Posthumously giving Steve Jobs the good guy treatment is a mistake
A world without Steve Jobs.
It’s an odd prospect for many. The loss of the entrepreneurial genius with an affection for black sweaters and jeans has weighed heavily in discussion these past few weeks, and understandably so. It seems so strange that someone who represented so much to so many could die so young.
But for the great many folks mourning the loss of a great man, stop it already. The loss is sad, but only as sad as it would be for any other 56 year old to wither away from cancer. The fact that it was Jobs who died and not a small business owner from Phoenix is completely irrelevant. And for those arguing how much he changed the world, it might behoove you to actually look at what he did with his life.
There is no arguing that Jobs was a genius at running a business. It seems like every company he touched he brought to a golden age. Apple, Pixar (and Disney by extension)—the biggest names made for some impressive notches in his belt. He is listed on more than 300 patents, and at the time of his death his net worth was estimated to be roughly $7 billion.
In terms of business, he was a great man.
In terms of being a decent, charitable human being, however, he was a bit of an amateur.
Take, for example, a story that’s been floating around for a few weeks now. In 1974, Jobs was working at Atari. He was charged with reducing the number of TLL chips in the game Breakout for the pay of $700. For every chip he was able to remove, he would be paid a $100 bonus. Jobs reached out to his friend, Steve Wozniak, telling him that he’d split the payment with him, 50/50, if he would help him with the project.
In the end, Wozniak was able to remove 50 chips from the design. Jobs turned in the project, told Wozniak that Atari had given him $700 for the work and gave him $350 for his efforts. Jobs pocketed the remaining payment and flew off on his merry way before Wozniak could figure out that he’d been shafted. See, Jobs hadn’t told him about the bonus. He made Wozniak do all the work for a mere $350, while he skipped town with $5,350.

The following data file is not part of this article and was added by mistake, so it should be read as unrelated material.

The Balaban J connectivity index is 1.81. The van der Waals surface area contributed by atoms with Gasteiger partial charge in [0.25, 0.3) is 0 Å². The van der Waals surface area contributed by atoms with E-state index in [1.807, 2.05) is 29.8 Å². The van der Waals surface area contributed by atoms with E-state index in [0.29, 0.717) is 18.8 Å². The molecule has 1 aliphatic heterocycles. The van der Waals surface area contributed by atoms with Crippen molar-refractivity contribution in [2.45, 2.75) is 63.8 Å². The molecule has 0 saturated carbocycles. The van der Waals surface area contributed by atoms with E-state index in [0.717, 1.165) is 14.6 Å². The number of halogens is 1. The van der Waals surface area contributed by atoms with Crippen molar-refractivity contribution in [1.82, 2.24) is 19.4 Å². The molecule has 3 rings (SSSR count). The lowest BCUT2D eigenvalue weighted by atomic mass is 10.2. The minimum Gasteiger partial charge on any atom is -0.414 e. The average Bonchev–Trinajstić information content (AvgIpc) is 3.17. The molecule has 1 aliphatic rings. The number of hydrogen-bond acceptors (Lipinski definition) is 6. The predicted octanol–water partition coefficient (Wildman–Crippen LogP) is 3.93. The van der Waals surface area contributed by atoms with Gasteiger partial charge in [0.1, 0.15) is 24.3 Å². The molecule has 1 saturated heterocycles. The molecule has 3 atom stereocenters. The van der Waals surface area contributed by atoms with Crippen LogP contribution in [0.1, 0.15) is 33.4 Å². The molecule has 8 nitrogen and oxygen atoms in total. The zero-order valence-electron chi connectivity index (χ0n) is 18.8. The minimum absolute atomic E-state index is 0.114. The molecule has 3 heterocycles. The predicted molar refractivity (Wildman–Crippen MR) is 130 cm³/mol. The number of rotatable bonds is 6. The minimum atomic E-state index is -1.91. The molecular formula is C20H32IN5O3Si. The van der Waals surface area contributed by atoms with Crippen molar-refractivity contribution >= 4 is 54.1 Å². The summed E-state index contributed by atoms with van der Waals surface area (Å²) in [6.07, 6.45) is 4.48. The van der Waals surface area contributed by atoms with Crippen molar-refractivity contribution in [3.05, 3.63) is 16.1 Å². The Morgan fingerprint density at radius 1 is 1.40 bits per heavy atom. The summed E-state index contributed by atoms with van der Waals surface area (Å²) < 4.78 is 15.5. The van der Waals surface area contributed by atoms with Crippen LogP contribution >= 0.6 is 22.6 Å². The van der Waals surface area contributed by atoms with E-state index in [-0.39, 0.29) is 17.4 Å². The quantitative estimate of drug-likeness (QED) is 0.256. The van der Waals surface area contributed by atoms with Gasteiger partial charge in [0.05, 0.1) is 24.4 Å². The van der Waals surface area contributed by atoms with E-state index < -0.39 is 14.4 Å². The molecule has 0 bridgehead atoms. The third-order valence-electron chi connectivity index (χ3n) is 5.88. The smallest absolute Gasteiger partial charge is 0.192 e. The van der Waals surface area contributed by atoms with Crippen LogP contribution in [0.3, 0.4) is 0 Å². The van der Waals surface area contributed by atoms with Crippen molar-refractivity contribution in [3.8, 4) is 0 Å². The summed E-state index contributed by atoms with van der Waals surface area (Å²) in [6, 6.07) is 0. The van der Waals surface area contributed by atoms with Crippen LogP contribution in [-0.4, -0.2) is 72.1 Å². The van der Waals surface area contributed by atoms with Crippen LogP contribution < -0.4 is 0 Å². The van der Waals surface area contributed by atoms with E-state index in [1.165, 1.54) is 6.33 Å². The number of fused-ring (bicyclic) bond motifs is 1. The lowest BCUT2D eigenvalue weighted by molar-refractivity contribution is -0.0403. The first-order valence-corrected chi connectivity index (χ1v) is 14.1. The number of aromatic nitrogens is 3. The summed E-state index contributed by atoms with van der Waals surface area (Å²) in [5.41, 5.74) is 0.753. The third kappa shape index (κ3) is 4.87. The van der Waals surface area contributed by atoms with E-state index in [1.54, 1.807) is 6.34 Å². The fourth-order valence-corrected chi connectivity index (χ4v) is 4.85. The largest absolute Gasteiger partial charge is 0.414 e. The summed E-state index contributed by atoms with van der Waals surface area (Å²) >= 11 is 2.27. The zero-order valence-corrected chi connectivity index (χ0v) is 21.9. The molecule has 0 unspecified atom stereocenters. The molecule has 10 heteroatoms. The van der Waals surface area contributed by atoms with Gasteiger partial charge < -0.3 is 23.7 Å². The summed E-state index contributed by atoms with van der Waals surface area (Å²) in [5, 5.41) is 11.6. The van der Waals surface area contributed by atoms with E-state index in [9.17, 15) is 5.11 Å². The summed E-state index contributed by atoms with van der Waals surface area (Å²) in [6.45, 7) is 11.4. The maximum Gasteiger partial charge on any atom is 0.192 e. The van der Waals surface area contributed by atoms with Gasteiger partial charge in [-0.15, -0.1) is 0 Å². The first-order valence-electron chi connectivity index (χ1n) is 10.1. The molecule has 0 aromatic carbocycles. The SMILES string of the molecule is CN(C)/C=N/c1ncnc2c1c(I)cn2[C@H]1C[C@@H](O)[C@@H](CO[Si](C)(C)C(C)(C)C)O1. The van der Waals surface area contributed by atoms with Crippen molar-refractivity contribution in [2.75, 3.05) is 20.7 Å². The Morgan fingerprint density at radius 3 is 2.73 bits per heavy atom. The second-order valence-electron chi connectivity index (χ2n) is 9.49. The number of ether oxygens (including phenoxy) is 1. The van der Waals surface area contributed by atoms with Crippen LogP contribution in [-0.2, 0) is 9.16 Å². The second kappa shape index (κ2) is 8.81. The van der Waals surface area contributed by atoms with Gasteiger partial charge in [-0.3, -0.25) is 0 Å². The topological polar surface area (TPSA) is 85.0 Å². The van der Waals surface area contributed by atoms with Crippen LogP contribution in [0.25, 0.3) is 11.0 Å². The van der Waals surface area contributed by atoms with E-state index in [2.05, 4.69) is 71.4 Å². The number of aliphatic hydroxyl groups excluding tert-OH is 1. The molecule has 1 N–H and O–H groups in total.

If that wasn’t bad enough, he also got his high school sweetheart pregnant in 1977. When his daughter was born in 1978, he claimed that she couldn’t be his, as he was “sterile.” He allowed his ex-girlfriend to raise their child on welfare while he raked in all sorts of money with his new computer company, Apple. It took quite a few years for him to own up to having fathered a child, after which he fathered three more.
Jobs wasn’t just a jerk to his friends and lovers, though. He would do anything to get ahead in business. He was removed from managerial duties with Apple—the company he co-founded—in 1985 for plotting a coup against the CEO he had brought onboard and for taking too many risks with the company’s funds. He left Apple and laid low for a few years, starting new businesses and buying the company that would eventually be known as Pixar Animation Studios.
When he came back to Apple in 1996, Jobs was seen as a terror. People feared bumping into him on the basis that he might cancel their projects. In 1997, he took control of the company again. One of the first things he did at this point was eliminate all of Apple’s philanthropic programs. Not to replace them with better ones, mind you—he just wanted to make the company as profitable as possible. He eventually allowed several of his products to be used by the RED charity for the benefit of Africa, but that was nearly ten years later. There are also no records of Jobs having ever given to charity.
As a reference, chairman and former CEO of Microsoft Bill Gates and his wife, Melinda, have given more than $30 billion to charity.Yes, Steve Jobs was an extraordinary businessman, and he most definitely will be missed for his innovations. Apple will no doubt struggle with this loss. However, Jobs himself was a cold, cutthroat and selfish human being. Mourn the image, but keep in mind that the man behind the curtain was anything but kind.
This article is a vindictive attack on a man who died of cancer. Jobs may have not been the greatest human being alive but he did great things for the field of technology. No person is perfect. This article actually made me sympathetic towards Jobs. He made mistakes and was not the greatest of people however I feel more ashamed that there are people out there who say completely hurtful things about the deceased.
I’m sorry, but what leading business tycoon doesn’t have a bunch of skeletons in his closet? Bill Gates makes up for a lot with charity, but he screwed a group of his close friends out of a ton of money too. Jobs is dead, is there really any point in slandering his name now? Every human has their faults, those with great power have greater faults. He wasn’t a pedophile, rapist, or mass murderer. Just a rich dude who mostly looked out for himself. If there’s a writer standing around waiting to bring up everything shitty someone did in their lifetime whenever someone dies, then we live in a pretty spiteful world. I say if there’s at least something good to say about someone who’s gone, say it. It’s a common decency I think we’ll all hope for when we’re gone.
“Steve Jobs was not nice to several people in his life. Let’s spit on his grave. The same way we would for any anonymous small business owner from Phoenix.”
Thanks for your insight, Janieve.